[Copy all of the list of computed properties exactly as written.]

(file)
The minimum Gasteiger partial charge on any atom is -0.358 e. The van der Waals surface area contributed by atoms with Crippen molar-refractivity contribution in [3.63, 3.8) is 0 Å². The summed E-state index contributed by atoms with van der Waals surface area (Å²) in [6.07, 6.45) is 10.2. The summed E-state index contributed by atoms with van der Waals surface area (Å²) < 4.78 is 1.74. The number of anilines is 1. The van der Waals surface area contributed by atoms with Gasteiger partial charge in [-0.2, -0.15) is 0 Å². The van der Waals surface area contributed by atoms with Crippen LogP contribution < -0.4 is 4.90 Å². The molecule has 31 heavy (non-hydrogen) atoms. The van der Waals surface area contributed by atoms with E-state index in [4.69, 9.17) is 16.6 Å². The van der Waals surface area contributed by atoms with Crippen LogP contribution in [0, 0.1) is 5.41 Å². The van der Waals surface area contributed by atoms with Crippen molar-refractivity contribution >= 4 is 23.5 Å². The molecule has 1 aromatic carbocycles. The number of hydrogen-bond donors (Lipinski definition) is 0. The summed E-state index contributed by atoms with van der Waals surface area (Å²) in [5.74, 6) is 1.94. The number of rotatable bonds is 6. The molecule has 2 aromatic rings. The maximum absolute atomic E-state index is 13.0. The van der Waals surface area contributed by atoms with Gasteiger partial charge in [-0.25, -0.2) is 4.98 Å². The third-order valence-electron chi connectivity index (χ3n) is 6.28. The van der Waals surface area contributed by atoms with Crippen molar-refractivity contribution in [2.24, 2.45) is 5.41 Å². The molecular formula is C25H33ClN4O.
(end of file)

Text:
The minimum Gasteiger partial charge on any atom is -0.358 e. The van der Waals surface area contributed by atoms with Crippen molar-refractivity contribution in [3.63, 3.8) is 0 Å². The summed E-state index contributed by atoms with van der Waals surface area (Å²) in [6.07, 6.45) is 10.2. The summed E-state index contributed by atoms with van der Waals surface area (Å²) < 4.78 is 1.74. The number of anilines is 1. The van der Waals surface area contributed by atoms with Gasteiger partial charge in [-0.2, -0.15) is 0 Å². The van der Waals surface area contributed by atoms with Crippen LogP contribution < -0.4 is 4.90 Å². The molecule has 31 heavy (non-hydrogen) atoms. The van der Waals surface area contributed by atoms with E-state index in [4.69, 9.17) is 16.6 Å². The van der Waals surface area contributed by atoms with Crippen LogP contribution in [0, 0.1) is 5.41 Å². The van der Waals surface area contributed by atoms with Crippen molar-refractivity contribution >= 4 is 23.5 Å². The molecule has 1 aromatic carbocycles. The number of hydrogen-bond donors (Lipinski definition) is 0. The summed E-state index contributed by atoms with van der Waals surface area (Å²) in [5.74, 6) is 1.94. The number of rotatable bonds is 6. The molecule has 2 aromatic rings. The maximum absolute atomic E-state index is 13.0. The van der Waals surface area contributed by atoms with Gasteiger partial charge in [-0.25, -0.2) is 4.98 Å². The third-order valence-electron chi connectivity index (χ3n) is 6.28. The van der Waals surface area contributed by atoms with Crippen molar-refractivity contribution in [2.24, 2.45) is 5.41 Å². The molecular formula is C25H33ClN4O.